The last time Paul Feig (creator of “Freaks and Geeks”) wanted to direct a female-driven comedy, the studios told him no one would go see it. Comedies, the all-male-fronted studios told him, were a man’s game. He made it anyway, with a script from Kristen Wiig, and the movie, “Bridesmaids,” went on to make $288 million and pick up two Oscar nominations. Cue a hundred articles about how women can be funny. Cue most of America wondering why anyone was writing articles about something they already knew. Feig is back with “The Heat” and he’s doubling down on the whole “female” thing. The bet pays off. “The Heat” subverts the typical traps of buddy-cop comedies, delivering a fun and filthy mix of laughs and substance. Eat your heart out, Hollywood.

The last comedy Sandra Bullock starred in was 2009’s “All About Steve,” which currently sits at seven percent on Rotten Tomatoes. So the choice to cast her opposite Melissa McCarthy, a weapon of mass hilarity, was a bold one. It works. Bullock plays Special Agent Sarah Ashburn, a dorky, socially awkward know-it-all assigned to track down a Boston drug dealer. To her surprise, no one appreciates how much of a douche she is, and her boss tells her to nail this case and make nice with her co-workers if she wants a shot at a just-available promotion. Of course, she immediately butts heads with local detective Shannon Mullins (Melissa McCarthy in all her ball-busting glory). The plot rolls on in typical fashion, but is entertaining enough to make me want to know what happens next. Despite a basic plot, The Heat shines as it explores the relationship between Mullins and Ashburn.

Fieg, it seems, let McCarthy, as Mullins, go bananas, simply aiming her giant comedic laser this way or that. Regardless of what happened on set, it feels improvised, and it brings a loose energy that lets Bullock, as an actress, as well as her character Ashburn, break out of her shell. In almost every scene, Mullins is continuously letting fly a stream of profanity. In fact, most of the jokes center around Mullins insulting either Ashburn or another character they run into. Seriously, this is the most “fucks” I’ve heard in a movie that wasn’t made by Brazzers. It might not sound interesting, but McCarthy is so filthy and funny, she elevates gags that were only OK on paper. The physical comedy too, is next level hilarious, and Feig, who directed some of the best “Office” episodes, knows exactly how to capture it. I do wish, this being an action movie, that there was more action. While the interrogation scenes were sometimes tense and often funny, the action often lacked punch. There are a few tonal problems, too, especially when transitioning from the comedy to more serious elements.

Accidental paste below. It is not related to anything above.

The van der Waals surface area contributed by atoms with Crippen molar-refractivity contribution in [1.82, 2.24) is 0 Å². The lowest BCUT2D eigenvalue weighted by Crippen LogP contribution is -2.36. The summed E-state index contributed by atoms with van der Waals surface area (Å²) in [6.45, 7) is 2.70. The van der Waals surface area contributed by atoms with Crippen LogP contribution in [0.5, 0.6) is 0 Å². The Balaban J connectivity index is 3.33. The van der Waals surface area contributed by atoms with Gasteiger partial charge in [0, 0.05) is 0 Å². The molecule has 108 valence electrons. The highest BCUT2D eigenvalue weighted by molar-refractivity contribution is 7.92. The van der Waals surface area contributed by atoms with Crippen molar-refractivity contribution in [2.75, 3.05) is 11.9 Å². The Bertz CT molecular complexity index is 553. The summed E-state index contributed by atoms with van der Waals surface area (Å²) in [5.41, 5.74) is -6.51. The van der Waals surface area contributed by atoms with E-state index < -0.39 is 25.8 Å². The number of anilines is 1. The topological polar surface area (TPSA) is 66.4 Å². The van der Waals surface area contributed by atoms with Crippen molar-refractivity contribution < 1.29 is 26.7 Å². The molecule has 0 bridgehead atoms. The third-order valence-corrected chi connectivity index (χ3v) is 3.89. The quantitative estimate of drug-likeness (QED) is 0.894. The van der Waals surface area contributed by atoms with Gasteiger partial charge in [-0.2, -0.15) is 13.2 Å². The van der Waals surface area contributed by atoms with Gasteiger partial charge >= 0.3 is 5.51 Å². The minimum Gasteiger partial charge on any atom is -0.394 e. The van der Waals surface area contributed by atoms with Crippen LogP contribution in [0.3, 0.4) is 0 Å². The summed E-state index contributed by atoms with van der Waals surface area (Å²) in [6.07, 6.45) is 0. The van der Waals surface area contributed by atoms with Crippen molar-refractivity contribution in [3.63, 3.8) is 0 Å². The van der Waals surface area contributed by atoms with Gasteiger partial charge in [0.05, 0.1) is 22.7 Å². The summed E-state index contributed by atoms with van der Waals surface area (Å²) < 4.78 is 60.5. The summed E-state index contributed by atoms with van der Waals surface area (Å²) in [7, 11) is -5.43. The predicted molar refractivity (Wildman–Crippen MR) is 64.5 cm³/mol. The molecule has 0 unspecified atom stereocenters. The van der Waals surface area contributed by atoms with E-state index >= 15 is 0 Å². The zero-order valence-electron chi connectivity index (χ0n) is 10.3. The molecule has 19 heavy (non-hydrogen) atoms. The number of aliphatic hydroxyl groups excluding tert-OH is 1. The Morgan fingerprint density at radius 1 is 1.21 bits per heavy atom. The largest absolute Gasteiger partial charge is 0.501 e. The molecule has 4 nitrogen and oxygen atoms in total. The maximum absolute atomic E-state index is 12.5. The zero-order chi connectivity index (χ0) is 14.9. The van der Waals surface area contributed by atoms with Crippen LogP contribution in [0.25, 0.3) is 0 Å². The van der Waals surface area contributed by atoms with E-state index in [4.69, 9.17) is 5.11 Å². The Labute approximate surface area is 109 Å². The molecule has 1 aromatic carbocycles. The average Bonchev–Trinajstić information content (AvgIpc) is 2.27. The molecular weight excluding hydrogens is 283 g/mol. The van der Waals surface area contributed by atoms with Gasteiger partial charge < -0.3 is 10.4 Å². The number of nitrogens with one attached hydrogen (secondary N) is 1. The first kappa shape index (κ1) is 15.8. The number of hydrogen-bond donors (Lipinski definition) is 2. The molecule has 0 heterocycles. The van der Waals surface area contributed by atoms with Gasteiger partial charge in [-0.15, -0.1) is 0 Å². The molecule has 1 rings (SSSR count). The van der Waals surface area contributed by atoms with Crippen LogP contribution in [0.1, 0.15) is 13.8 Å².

What makes “The Heat” work beyond just a buddy-cop comedy is the meta-commentary it offers on women in the workplace in general, and women in comedies specifically. Ashburn and Mullins tear each other apart in a way that is often associated with women. And yet, about a third of the way into the movie, a male character throws in all the common stereotypes about why women can’t be in positions of power — too emotional, too weak — and, after that, Mullins and Ashburn are united. The fights their characters had, from that point on, were more over actions and behaviors instead of personality differences. It was subtle, but it shifted the dynamic to one that pitted the two women against everyone else — their bosses, the co-workers, their enemies — all male. Beyond that, there was a definite through line about those Hollywood execs that don’t believe in female-led comedies. Despite the fact that Mullins and Ashburn are the best at their respective jobs, everyone doubts them. They are forced to prove that they have bigger balls than any of the males they report to, despite having a killer track record and years of experience.

While not as tight as “Bridesmaids,” “The Heat” brings a huge bowl of funny with enough emotional resonance to last beyond the first viewing. Clearly, women are here to stay. As if I, or anyone else, needed to fucking tell you that. “The Heat” offers one of the summer’s best surprises– a fresh, sophisticated buddy comedy broad enough to appeal to a wide audience and smart enough to please the comedy nerds.